Greeks and Papal surprene primacy

I was reading Vatican II and came across this. Am I not understanding what is meant by Greeks? I cannot imagine this not being true.

What is more, with the approval of the second Council of Lyons, the Greeks made the following profession:

“The Holy Roman Church possesses the supreme and full primacy and principality over the whole Catholic Church. She truly and humbly acknowledges that she received this from the Lord himself in blessed Peter, the prince and chief of the apostles, whose successor the Roman Pontiff is, together with the fullness of power. And since before all others she has the duty of defending the truth of the faith, so if any questions arise concerning the faith, it is by her judgment that they must be settled.” [57]

By greeks I would assume it means Greek Christians. Greek Christians along with the rest of Orthodoxy however rejected that council.

Thanks for the clarification. So the statement was made, but since the council was rejected by the Greeks, in their mind, the statement is null and void

I suppose it should be pointed out that the statement quoted actually demands and defines far less than the Roman Church does today. No mention of universal jurisdiction (primacy in strong terms, but not that; although I suppose Latin canonists would read plenitude potestatis in such terms…) or infallibility (the highest teaching office, but not an infallible one).

The verbal gymnastics have been displayed many times on other threads. My question is about the accuracy of the statement. Did the Greeks say this? And if so, does the fact that the Greek Orthodox reject the council make the statement null and void.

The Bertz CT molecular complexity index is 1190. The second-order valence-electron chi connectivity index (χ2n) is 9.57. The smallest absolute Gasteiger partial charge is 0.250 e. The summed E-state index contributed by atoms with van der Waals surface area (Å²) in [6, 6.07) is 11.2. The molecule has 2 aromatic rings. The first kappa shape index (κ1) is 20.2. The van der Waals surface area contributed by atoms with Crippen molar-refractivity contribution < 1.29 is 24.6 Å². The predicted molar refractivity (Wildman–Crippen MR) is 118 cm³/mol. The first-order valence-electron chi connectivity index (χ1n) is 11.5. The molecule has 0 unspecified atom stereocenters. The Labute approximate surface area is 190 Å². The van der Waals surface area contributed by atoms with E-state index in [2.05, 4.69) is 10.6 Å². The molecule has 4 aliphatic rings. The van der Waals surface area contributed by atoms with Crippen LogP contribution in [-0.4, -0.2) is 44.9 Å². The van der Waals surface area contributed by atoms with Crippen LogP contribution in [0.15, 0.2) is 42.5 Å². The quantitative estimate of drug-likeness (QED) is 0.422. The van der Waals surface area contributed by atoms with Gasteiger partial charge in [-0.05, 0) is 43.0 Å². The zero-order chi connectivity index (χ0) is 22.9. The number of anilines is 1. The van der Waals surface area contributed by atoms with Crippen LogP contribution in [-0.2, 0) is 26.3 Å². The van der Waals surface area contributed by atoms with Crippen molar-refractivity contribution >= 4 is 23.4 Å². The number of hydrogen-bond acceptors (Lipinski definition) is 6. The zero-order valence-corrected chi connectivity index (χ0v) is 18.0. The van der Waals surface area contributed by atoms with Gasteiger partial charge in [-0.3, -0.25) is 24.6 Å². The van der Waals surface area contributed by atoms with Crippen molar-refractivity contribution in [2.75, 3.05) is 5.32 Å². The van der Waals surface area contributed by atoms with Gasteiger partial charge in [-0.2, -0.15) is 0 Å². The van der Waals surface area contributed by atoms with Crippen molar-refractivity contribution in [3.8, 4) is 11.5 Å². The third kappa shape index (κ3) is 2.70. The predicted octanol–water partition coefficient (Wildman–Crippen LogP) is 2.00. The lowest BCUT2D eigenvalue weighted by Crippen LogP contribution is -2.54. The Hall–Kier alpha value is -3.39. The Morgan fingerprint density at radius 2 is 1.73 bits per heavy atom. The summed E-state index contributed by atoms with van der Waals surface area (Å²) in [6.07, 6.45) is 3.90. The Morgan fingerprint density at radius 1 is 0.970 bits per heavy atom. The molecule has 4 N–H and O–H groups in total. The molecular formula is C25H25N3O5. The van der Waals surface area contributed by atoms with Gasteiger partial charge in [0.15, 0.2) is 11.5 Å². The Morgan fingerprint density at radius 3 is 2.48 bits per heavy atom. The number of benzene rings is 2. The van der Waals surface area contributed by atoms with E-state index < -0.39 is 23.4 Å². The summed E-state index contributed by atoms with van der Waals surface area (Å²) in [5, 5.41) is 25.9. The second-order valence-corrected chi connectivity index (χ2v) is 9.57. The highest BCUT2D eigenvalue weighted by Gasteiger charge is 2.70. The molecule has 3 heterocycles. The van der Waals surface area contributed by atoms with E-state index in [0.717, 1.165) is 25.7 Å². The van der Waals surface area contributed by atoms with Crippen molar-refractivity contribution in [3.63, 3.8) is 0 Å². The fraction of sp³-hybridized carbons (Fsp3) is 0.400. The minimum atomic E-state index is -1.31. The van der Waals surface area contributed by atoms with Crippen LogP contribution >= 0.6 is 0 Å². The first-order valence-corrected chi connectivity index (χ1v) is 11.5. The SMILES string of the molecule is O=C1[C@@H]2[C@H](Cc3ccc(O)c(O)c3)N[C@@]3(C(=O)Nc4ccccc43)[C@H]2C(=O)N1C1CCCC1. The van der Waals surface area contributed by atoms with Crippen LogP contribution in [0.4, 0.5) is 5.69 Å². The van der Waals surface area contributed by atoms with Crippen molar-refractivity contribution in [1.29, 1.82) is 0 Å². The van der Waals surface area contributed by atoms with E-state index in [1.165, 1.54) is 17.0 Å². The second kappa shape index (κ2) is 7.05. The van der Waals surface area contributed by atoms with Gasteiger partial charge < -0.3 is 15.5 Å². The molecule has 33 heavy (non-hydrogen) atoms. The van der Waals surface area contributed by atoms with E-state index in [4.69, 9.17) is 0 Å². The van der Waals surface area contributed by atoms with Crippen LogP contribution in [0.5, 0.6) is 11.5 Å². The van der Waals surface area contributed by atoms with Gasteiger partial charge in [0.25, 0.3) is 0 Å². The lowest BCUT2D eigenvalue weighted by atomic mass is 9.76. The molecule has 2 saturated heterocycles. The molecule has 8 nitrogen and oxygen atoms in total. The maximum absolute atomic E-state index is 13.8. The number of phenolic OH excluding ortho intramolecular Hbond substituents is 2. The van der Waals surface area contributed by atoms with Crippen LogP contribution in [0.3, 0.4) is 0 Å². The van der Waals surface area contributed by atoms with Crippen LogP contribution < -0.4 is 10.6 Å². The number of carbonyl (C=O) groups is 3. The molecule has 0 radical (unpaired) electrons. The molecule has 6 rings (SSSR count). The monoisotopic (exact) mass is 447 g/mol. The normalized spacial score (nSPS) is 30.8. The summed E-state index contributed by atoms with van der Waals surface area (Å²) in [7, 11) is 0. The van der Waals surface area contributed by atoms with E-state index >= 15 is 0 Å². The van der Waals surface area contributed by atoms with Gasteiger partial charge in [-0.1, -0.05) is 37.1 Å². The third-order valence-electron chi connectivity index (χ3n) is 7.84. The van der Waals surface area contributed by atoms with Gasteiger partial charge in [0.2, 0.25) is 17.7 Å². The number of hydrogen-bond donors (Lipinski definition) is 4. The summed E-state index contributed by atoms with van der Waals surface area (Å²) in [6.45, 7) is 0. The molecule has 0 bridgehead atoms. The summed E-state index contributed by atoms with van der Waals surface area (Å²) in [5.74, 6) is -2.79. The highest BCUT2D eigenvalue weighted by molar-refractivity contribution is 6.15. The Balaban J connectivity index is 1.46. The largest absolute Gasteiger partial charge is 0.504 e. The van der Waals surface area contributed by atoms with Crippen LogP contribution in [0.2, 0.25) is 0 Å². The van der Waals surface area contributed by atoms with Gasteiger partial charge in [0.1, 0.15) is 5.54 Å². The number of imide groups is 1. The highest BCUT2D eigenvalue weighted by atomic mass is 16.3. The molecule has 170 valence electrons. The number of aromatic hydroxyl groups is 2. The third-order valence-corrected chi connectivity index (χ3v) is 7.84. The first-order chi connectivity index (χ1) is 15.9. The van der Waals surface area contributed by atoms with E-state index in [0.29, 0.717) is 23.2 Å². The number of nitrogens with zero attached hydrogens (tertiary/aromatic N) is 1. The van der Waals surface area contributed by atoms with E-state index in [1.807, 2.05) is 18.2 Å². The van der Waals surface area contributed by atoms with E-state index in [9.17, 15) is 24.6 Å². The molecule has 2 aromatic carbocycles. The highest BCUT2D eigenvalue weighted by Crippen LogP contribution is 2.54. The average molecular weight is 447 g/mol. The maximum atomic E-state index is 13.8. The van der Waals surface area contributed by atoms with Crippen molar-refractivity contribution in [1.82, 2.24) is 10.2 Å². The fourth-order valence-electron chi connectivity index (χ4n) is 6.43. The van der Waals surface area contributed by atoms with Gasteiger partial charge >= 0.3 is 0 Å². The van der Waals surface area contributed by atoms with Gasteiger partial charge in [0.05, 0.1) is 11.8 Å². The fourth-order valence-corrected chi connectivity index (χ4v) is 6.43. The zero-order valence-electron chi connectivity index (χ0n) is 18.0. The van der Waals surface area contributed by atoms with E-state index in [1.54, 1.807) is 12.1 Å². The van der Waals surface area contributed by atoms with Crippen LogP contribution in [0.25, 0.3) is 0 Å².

I don’t have the acta of the council, but I imagine the document was drawn up by the Latins, and the Greeks agreed to it. And yes, the Greeks reject the council and this statement. Some would argue that the analogous Roman action was the Roman repudiation of the 879-880 council of Constantinople, which the Greeks remember as Constantinople IV.

Do you know why the Greeks rejected the council. And please, can we suspend the tit for tat for now.

I didn’t meant that as tit for tat, just presenting an analogous situation for comparison. Sometimes Churches accept councils and then change their minds.

The council had always been controversial, and the reigning Patriarch of Constantinople decided in the end to resign in protest, to be replaced by John Bekkos, who was in favour of the union. The Emperor who had supported the council then died, and his successor, Andronikos II, repudiated the council as contrary to Orthodoxy, and deposed Bekkos.

I checked out some commentary of Constantinople IV